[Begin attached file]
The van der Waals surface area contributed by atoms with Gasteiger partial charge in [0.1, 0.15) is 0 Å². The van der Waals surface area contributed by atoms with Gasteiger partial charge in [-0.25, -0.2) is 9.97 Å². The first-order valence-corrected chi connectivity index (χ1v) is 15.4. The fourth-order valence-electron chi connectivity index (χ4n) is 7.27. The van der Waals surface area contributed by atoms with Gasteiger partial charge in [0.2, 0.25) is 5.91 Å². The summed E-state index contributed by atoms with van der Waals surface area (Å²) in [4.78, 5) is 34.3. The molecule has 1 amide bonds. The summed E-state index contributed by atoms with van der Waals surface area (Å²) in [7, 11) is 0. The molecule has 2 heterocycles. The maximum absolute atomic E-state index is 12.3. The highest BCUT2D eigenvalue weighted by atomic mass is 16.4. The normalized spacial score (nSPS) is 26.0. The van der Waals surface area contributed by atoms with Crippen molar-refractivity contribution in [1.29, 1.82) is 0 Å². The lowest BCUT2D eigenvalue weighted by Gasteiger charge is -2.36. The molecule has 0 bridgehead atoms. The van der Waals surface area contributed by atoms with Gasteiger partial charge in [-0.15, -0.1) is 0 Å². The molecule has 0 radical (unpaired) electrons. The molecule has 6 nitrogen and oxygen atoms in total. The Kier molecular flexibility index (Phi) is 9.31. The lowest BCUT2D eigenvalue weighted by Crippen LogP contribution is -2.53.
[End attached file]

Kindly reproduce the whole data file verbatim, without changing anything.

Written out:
The van der Waals surface area contributed by atoms with Gasteiger partial charge in [0.1, 0.15) is 0 Å². The van der Waals surface area contributed by atoms with Gasteiger partial charge in [-0.25, -0.2) is 9.97 Å². The first-order valence-corrected chi connectivity index (χ1v) is 15.4. The fourth-order valence-electron chi connectivity index (χ4n) is 7.27. The van der Waals surface area contributed by atoms with Gasteiger partial charge in [0.2, 0.25) is 5.91 Å². The summed E-state index contributed by atoms with van der Waals surface area (Å²) in [4.78, 5) is 34.3. The molecule has 1 amide bonds. The summed E-state index contributed by atoms with van der Waals surface area (Å²) in [7, 11) is 0. The molecule has 2 heterocycles. The maximum absolute atomic E-state index is 12.3. The highest BCUT2D eigenvalue weighted by atomic mass is 16.4. The normalized spacial score (nSPS) is 26.0. The van der Waals surface area contributed by atoms with Crippen molar-refractivity contribution in [1.29, 1.82) is 0 Å². The lowest BCUT2D eigenvalue weighted by Gasteiger charge is -2.36. The molecule has 0 bridgehead atoms. The van der Waals surface area contributed by atoms with Gasteiger partial charge in [-0.15, -0.1) is 0 Å². The molecule has 0 radical (unpaired) electrons. The molecule has 6 nitrogen and oxygen atoms in total. The Kier molecular flexibility index (Phi) is 9.31. The lowest BCUT2D eigenvalue weighted by Crippen LogP contribution is -2.53.